An Islamic Century?

Whilst the Muslim world experimented with socialism, democracy and nationalism in the past 100 years, the next 100 years will see the culmination of three trends that have been gaining speed for decades. These are the increasing unity between Muslims around the world on ‘Muslim’ issues, the failure of nationalism and the illegitimacy of the rulers The Middle East and much of the wider Muslim world has been under virtual western occupation for over 100...
23rd July 20166 min

Whilst the Muslim world experimented with socialism, democracy and nationalism in the past 100 years, the next 100 years will see the culmination of three trends that have been gaining speed for decades. These are the increasing unity between Muslims around the world on ‘Muslim’ issues, the failure of nationalism and the illegitimacy of the rulers

The Middle East and much of the wider Muslim world has been under virtual western occupation for over 100 years, whether it is direct colonisation or through lackey monarchies, autocrats and dictators. When the artificial borders were created in the Sykes-Picot Agreement 100 years ago in 1915-1916, new nationalities, or nationalism was hoped would give the region new identities to move forward with. Any deviation from this – the autocratic rulers would bring the people back in line. The assumption was Islamic governance had been undermined and the people of the region would embrace secularism when it came to governance and keep Islam to the mosque, marriages and personal morals. But Islam has not only made a comeback but has been gaining strength across the Muslim world. Going forward it looks likely Islam will play a bigger role in Muslim societies then the last 100 years.

A scrutiny of the created nations through the Sykes-Picot Agreement shows that they were artificial constructs with no coherent value system. Muslim societies at the turn of the 20th century were fractured on what values should be the basis of society. In some cases, one would have found some issues amongst the people being settled according to Islamic concepts; in other cases, they were settled upon liberal and even nationalistic ideas. In fact, many of the problems such as poverty, unemployment, development, male and female relations etc were even settled according to local customs and even tribal judgements. Hence, the nations that were artificially created couldn’t move forward (progress) since the Muslims were attempting to deal with societal problems in multiple ways rather than a single agreed upon basis, this is what resulted in the myriad of problems at the time. By not having a consistent reference point, the artificially created nations were disjointed and the various nations as a whole failed to move in a unified direction. Despite the colonial onslaught, Muslims did not adopt or embrace liberal values as a basis for their nations. One example of this is that despite the best efforts of the West in spreading its foreign culture, like the pursuit of individual freedom as a purpose for life in the Muslim lands we find that Muslims did not give up the social system of Islam. So, despite Islam not being completely clear in the minds of the people in the Middle East, the Muslims of the region did not abandon Islam as her identity.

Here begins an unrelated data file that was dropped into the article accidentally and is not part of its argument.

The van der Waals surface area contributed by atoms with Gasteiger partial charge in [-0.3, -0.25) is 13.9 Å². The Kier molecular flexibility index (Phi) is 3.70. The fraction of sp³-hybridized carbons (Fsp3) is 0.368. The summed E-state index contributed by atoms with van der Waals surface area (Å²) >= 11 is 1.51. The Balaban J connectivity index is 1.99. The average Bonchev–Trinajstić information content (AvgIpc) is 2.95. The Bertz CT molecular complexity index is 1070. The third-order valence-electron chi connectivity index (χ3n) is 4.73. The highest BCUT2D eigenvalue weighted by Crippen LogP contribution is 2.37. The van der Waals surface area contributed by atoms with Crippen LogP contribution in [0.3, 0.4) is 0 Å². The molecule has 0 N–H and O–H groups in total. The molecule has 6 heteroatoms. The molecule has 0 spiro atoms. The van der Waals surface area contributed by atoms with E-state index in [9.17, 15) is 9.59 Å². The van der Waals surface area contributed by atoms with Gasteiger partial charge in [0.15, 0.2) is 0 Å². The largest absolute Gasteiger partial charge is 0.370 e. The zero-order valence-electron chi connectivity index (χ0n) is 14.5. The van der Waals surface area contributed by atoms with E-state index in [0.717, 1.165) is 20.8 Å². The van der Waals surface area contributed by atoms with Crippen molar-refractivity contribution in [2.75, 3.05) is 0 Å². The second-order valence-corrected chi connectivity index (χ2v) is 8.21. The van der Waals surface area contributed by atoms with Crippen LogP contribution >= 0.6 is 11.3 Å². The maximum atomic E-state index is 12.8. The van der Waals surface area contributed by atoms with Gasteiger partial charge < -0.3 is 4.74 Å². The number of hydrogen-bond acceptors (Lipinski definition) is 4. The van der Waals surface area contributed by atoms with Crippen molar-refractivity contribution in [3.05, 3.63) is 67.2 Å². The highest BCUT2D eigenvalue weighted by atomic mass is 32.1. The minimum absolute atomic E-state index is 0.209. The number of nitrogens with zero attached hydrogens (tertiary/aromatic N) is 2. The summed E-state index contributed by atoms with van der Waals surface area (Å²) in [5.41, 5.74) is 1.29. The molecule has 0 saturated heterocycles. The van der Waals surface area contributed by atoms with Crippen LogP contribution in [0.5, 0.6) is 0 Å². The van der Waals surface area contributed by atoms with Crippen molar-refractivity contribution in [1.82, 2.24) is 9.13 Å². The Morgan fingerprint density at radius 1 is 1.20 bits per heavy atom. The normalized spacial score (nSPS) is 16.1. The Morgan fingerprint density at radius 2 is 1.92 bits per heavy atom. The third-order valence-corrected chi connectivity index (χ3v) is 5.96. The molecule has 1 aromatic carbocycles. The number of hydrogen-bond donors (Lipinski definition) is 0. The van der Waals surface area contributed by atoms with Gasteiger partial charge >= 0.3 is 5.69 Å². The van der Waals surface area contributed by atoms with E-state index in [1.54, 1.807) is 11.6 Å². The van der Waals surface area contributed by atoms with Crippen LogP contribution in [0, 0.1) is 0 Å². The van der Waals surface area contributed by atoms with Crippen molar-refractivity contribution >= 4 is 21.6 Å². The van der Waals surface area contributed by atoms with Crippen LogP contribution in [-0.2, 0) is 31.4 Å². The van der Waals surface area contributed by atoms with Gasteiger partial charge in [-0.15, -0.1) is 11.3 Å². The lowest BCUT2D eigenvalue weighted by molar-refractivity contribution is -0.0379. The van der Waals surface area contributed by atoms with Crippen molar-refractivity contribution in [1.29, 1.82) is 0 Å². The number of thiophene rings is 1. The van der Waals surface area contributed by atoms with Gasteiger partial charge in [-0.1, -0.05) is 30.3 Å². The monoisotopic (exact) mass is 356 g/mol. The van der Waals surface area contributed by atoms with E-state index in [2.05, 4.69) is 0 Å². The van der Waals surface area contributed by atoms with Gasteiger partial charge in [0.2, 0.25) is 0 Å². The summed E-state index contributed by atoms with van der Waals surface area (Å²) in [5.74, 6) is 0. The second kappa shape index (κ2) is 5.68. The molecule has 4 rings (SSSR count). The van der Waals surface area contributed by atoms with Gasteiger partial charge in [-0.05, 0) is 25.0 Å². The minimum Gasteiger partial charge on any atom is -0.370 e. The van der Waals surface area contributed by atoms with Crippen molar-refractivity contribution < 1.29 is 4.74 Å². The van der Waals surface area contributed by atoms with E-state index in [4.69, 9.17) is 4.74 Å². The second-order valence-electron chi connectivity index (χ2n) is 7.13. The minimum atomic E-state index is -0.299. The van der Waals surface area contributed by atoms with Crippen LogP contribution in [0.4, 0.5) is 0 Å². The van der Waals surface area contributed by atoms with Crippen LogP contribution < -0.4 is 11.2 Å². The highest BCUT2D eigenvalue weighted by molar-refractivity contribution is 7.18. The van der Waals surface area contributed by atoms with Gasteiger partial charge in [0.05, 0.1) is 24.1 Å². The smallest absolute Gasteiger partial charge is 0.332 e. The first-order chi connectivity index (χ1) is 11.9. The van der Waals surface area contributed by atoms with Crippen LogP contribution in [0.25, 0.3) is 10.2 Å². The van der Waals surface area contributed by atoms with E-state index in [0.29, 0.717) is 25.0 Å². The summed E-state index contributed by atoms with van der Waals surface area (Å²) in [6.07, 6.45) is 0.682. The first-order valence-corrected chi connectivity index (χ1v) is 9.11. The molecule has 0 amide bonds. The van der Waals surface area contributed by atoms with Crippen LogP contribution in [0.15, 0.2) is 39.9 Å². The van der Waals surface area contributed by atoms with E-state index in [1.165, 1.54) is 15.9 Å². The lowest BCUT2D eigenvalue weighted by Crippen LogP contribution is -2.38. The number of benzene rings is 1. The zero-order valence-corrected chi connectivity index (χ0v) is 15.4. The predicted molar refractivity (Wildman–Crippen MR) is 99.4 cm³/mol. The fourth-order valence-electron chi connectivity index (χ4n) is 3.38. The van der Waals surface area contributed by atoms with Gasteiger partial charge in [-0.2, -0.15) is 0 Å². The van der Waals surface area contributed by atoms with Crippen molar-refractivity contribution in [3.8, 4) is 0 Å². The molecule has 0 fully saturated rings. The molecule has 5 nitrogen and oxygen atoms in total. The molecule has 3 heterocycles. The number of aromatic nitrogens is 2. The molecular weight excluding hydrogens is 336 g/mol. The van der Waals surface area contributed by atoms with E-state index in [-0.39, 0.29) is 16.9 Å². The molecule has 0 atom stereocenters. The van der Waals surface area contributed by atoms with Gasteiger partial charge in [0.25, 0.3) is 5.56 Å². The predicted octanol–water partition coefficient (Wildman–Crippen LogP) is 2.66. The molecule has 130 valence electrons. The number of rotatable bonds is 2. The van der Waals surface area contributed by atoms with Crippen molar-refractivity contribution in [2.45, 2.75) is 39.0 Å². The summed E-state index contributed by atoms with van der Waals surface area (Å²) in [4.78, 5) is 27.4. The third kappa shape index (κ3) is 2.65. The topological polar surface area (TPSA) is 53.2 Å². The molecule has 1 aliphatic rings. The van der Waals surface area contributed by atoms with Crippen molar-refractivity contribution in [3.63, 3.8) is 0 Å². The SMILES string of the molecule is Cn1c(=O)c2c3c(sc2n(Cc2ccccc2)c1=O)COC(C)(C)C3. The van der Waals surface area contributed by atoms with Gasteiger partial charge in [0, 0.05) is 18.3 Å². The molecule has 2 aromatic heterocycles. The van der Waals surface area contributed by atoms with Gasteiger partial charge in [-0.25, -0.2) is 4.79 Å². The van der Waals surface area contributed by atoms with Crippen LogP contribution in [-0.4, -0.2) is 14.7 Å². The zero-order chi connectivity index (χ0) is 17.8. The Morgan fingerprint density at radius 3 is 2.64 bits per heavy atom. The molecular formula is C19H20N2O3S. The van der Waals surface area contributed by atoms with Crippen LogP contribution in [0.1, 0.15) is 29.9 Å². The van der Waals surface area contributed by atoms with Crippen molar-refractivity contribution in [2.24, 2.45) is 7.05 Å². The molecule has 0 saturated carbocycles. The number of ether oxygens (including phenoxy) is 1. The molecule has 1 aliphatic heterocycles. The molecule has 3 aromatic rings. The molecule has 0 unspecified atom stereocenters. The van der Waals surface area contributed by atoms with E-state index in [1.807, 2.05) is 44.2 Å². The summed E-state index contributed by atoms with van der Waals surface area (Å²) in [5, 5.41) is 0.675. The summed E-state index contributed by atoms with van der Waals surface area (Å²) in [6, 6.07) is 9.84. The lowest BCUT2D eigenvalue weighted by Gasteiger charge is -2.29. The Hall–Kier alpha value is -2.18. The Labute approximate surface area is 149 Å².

Despite the Muslim world lacking the ability to extract pristine concepts from Islamic principles, the demand for Islam has only grown during the last 100 years. Turkey was the only country to renounce Islam completely in its constitution. Mustafa Kemal sought to destroy Islam in Turkey and he believed the Turkish people despised their Islamic heritage. However, after just a few decades, pressure on the regime mounted steadily and by the 1950’s successive Turkish governments started to play up Islamic sentiments in order to maintain their grip on power. By the 1970’s Turkey had its first sign of Islamic resurgence with the incorporation of Necmettin Erbakan in the cabinet. Erbakan like many of the Muslim rulers utilised Islam to gain support from the masses. In the 21st century, the people of Turkey have only voted for an ‘Islamic’ government. This is what led to then US Secretary of State Madeleine Albright to wring her hands about the ‘drift of Turkey away from secularism.’[1] Despite secularism dominating Turkish politics, for so long, the people of Turkey have been inclining towards Islam for decades — a far cry from the events post 1924.